If yours is one of the many companies that purchases the forecast each month, I would bet that you have too much inventory and customer service issues. This is a common practice that highlights the lack of focus and understanding of Operations that many companies have.
One thing needs to be established up front; the forecast is NOT the correct amount of inventory to purchase. I cannot count the number of companies that purchase the expected forecast plus or minus the shortfall or excess inventory they expect to have when the previous period ends. The only thing that I have ever witnessed this accomplishing is poor customer service and excess inventory.
By definition, forecasts are wrong. A good forecasting process will be too low 50% of the time and too high 50% of the time. To re-emphasize my point above, if you purchase based on something that is, by definition, wrong, it will, also, be wrong. That is not to say that it will never be correct, a broken clock is right twice a day, but it cannot be consistent. This leads to too little inventory for some items and too much for others.
Because the inventory will be wrong, companies compensate in other, less process oriented, ways. Sales will increase the forecast so that the customers get their product. Planning will plan to end each period with half of the next period’s demand. Management will mention adding “safety stock”, but will not know how much or what that is. And, of course, everyone will be yelling at the forecasting group to get the forecast right.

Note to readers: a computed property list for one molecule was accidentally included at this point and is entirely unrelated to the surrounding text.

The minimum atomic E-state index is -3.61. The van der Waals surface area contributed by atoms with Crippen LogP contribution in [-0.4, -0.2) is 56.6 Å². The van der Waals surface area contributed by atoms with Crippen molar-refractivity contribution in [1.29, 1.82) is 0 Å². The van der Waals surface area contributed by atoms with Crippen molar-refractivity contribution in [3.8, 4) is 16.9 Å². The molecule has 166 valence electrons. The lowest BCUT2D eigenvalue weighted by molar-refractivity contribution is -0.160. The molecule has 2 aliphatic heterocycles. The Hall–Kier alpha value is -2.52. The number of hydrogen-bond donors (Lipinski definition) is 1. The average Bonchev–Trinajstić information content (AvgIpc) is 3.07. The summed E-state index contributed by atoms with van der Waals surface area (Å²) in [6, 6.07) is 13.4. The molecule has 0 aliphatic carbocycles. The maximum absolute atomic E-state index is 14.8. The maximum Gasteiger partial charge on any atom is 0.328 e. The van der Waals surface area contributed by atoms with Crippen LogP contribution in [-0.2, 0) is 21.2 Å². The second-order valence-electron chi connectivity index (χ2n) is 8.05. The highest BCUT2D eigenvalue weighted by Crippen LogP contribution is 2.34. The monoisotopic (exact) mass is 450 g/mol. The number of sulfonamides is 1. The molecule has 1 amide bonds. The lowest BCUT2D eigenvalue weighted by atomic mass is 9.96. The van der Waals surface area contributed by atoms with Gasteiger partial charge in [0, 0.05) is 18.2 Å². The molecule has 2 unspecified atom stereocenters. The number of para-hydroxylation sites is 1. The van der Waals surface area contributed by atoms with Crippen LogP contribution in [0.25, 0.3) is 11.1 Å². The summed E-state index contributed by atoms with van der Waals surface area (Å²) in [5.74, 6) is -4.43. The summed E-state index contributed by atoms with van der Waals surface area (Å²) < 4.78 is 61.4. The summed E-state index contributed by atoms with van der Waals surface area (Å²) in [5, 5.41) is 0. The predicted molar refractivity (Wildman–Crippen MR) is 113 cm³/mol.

Understand, I do think that companies should forecast. The forecast, though, should be used as the basis for establishing inventory levels. Inventory levels should be established based on forecast, forecast error, and lead time. Purchases, then, are based on the inventory level and shipments. Purchase based on something that can be known, i.e. orders or shipments, not on something that is, by definition, wrong.
Best regards, Shane.